“In accordance with the national planning policy, the current planning application includes a viability report to demonstrate that the site would not be viable should the scheme include affordable housing in accordance with Rother District Council’s planning policy.

“The viability report will be the subject of an independent assessment by a specialist consultant appointed by Rother District Council who will advise the council on whether the site is capable of providing any affordable housing.

“The Park Lane Group takes great care and pride in the design of the homes it builds and Strand Meadow is no different.

“The design of the split level houses and flats reflect the sloping nature of the site and while the front of the houses are three-storey, this design would be similar to the existing properties in Strand Meadow as you approach the site, and in responding to the rising ground levels they are two-storey at the rear.

“The proposed flats are also three-storey at the front but with rooms in the roof and to the rear they are two-storey plus the room in the roof.

“The elevational treatments have been carefully considered to provide variety and attractive homes. These are illustrated in colour within the planning statement that was submitted with the application which is available to view on the council’s website.

“There are a number of benefits to the village that the planning application includes.

“There will be a substantial payment to be made in terms of the Community Infrastructure Levy (CIL) which is calculated on the floor area of the dwellings.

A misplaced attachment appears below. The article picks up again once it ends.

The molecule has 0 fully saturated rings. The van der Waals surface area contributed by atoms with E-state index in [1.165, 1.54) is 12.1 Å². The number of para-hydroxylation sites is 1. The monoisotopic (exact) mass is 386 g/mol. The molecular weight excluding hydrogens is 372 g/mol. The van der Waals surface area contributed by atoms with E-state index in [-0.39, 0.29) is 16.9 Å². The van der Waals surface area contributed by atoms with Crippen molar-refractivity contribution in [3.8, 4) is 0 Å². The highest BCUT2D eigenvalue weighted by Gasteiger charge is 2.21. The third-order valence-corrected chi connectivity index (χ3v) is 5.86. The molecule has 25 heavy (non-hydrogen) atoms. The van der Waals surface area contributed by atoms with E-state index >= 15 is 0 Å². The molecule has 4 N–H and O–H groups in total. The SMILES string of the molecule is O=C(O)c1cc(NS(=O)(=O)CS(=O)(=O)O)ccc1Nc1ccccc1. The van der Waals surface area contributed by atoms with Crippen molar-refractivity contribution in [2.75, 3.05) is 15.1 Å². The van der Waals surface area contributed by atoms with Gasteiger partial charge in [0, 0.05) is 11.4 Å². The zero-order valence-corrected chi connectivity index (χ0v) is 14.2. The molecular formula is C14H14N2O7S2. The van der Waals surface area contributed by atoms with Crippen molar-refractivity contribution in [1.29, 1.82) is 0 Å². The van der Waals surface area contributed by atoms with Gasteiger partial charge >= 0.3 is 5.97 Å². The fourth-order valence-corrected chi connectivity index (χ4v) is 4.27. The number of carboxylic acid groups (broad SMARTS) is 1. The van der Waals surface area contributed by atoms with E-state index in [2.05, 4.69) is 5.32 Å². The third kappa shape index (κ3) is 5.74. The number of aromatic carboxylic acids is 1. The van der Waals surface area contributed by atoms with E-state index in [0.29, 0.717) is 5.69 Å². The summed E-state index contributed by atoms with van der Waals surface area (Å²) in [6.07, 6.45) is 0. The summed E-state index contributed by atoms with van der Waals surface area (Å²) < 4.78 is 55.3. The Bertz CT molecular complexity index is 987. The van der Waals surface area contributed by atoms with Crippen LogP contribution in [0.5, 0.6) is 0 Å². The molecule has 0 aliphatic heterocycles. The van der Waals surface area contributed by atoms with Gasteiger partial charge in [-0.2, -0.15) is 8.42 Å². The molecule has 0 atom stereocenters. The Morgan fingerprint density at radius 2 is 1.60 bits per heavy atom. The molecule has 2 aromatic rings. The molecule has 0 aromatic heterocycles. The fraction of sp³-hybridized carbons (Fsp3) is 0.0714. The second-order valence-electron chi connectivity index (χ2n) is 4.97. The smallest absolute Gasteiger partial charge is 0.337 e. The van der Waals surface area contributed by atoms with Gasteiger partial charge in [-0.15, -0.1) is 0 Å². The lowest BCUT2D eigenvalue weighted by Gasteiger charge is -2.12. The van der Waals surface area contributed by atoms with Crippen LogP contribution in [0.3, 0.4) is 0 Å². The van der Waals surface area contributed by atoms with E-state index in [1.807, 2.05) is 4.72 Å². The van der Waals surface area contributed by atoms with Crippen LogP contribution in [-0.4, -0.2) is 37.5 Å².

“The CIL payment will be in excess of £780,000, of which over £117,000 (15%) will be made available to Burwash Parish Council for them to spend on projects within the village.

“CIL is not levied on affordable housing, therefore if the site were to include affordable housing units the CIL payment would reduce by circa £300,000 in total and by £45,000 in terms of the element that will be made available to the parish council.

“The proposal includes an area of the site in excess of 1,200sqm that will be offered to the parish council for possible use as allotments.

“At present the parish council only has two allotments in the whole of the village and through its website it is actively asking landowners if they have suitable land that could be used for allotments.

“Improvements will be made to the adopted highway in Strand Meadow and will be secured by a legal agreement between The Park Lane Group and East Sussex County Council.

“Dialogue has already been opened with East Sussex County Council to start the process which will include a Road Safety Audit to establish the extent of the improvements to made in Strand Meadow required.

“In accordance with planning policy the scheme also includes the provision of a footpath through the site linking Strand Meadow to Burwash Playing Fields which will give residents in Strand Meadow and beyond a more direct route not only to the playing fields but also to the centre of the village itself.”